This Week

A weekly round-up of my favorite preservation related stories from around the web and in the newsClick on the title of each story to jump through to the original article/blog post.

Drapery Through the Ages – NYT

Capricious Fancy

Image via NYT

““If it had not been for the Parisian designer, we in the West would be hanging rags in our windows,” said the design historian Gail Caskey Winkler, author of “Capricious Fancy: Draping and Curtaining the Historic Interior, 1800-1930.” French design ideas fired up the English and spread from there, leading to tented beds, swagged windows and portieres.”

Downton Abbey Gardens – Apartment Therapy


Downton Abbey Garden. Image via Apartment Therapy

“Garden Design has done a typically excellent piece on the gardens of Downton Abbey, or rather, the gardens of Highclere Castle, where the show is set. My favorite inside scoop is that the show was actually written with this particular castle in mind — how immensely satisfying it must be that it’s actually shot there! That must be one of the many reasons the show fits together so perfectly.”

Soul Survivor – Lee Bey

Test Kitchen

Remarkably intact Ebony test kitchen. Image via Lee Bey

The Ebony/Jet Building in Chicago was built in the 1970s to house groundbreaking Ebony Magazine. The interior was “designed with an exuberant, high-style and fearless mix of a color, texture, art, contemporary furnishings and pattern. Created by interior designers William Raiser/Arthur Elrod, the offices embodied an afrocentric modernism that was well-turned, avant garde and quite hip…”  That interior was meticulously maintained by the Johnson Publishing Company and remains mostly intact. The building was recently purchased by Columbia College, and while they plan to be sympathetic to the interior design there is no word yet on how much of the vintage interiors they will save.  Jump over to Lee Bey’s article for more photos of this groovy time capsule.  Make sure you click the link to the spread Ebony published when the building was opened for dozens more awesome photographs!

Quelle Horreur! A Starbucks in Monmartre? – NBC News


Tourists enjoy the good weather in Place du Tertre in the former village of Montmartre near the Sacre Coeur Basilica in Paris, in May 2009. Image via NBC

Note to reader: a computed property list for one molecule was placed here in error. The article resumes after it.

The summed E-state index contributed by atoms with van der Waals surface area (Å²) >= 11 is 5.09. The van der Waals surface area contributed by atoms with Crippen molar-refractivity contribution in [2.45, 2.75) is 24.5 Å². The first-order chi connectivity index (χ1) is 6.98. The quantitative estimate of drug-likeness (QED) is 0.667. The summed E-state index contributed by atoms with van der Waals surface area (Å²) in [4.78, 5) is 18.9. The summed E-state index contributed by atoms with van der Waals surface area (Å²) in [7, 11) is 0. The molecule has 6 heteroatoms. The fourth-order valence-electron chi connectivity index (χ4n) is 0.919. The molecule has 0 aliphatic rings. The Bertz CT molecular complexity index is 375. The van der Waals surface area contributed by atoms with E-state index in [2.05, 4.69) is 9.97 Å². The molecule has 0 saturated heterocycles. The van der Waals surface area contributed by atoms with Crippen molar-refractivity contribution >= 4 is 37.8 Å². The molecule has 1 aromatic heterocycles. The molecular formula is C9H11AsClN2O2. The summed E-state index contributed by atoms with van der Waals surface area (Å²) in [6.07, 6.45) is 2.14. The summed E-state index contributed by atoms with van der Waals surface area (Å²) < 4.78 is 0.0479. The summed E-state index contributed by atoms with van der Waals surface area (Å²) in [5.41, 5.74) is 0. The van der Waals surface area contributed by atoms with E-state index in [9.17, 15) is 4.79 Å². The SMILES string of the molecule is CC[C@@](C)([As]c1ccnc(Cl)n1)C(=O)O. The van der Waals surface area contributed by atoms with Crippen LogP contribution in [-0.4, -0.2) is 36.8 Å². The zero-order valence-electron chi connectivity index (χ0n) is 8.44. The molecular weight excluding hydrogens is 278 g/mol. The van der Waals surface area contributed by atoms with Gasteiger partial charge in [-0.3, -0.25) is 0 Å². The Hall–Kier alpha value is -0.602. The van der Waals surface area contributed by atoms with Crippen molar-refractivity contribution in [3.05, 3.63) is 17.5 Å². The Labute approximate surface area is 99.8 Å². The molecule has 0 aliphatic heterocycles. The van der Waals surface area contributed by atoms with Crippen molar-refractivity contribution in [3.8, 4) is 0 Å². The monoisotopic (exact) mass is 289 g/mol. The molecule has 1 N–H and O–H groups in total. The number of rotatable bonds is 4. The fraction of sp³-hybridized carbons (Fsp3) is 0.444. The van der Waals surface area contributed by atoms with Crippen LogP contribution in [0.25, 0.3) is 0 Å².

“A Starbucks is coming to the Place du Tertre in the bohemian Montmartre neighborhood of Paris, where Vincent van Gogh, Pablo Picasso and Ernest Hemingway once roamed the hilly streets.” How are the French reacting? Jump through to the article to find out. You may be surprised.

Olive Oil May Save York Minster Cathedral – gizmag


Image via Live Science

“York Minster is one of the largest Gothic cathedrals in Northern Europe and one of the great monuments of medieval architecture. Built in the city of York, U.K. between 1220 and 1472, it has suffered looting, vandalism, arson and a devastating fire after a lightning strike in 1984. Despite decades of restoration costing millions of pounds, the Minster still faces an implacable enemy, the air itself. In hopes of protecting the Minster from rotting away due to air pollution, Dr. Karen Wilson and Prof. Adam Lee of the Cardiff School of Chemistry, Cardiff University, along with researchers at the University of Iowa have discovered that the key to saving the church may lie in olive oil.”

Preservation ABCs: L is for Landscape – Preservation in Pink

Windham County, Vermont, agricultural landscape, October 2009

Windham County, Vermont, agricultural landscape, October 2009. Image via PIP

“The word “landscape” likely triggers images of rolling hills, the coast, mountains or flat farmland. When discussing historic preservation and landscape, those images still hold true, except landscape is more aptly called “cultural landscape” by the National Park Service. Basically, cultural landscapes represent how humans have modified the environment and interacted with the land.”


  1. bricksandmortarpreservation

    Hi Riverhouse! Are you referring to preservation (dear to my own heart as well!) or one of these topics in particular? You can find my contact details in the About section. Or better yet, like Bricks + Mortar on Facebook!

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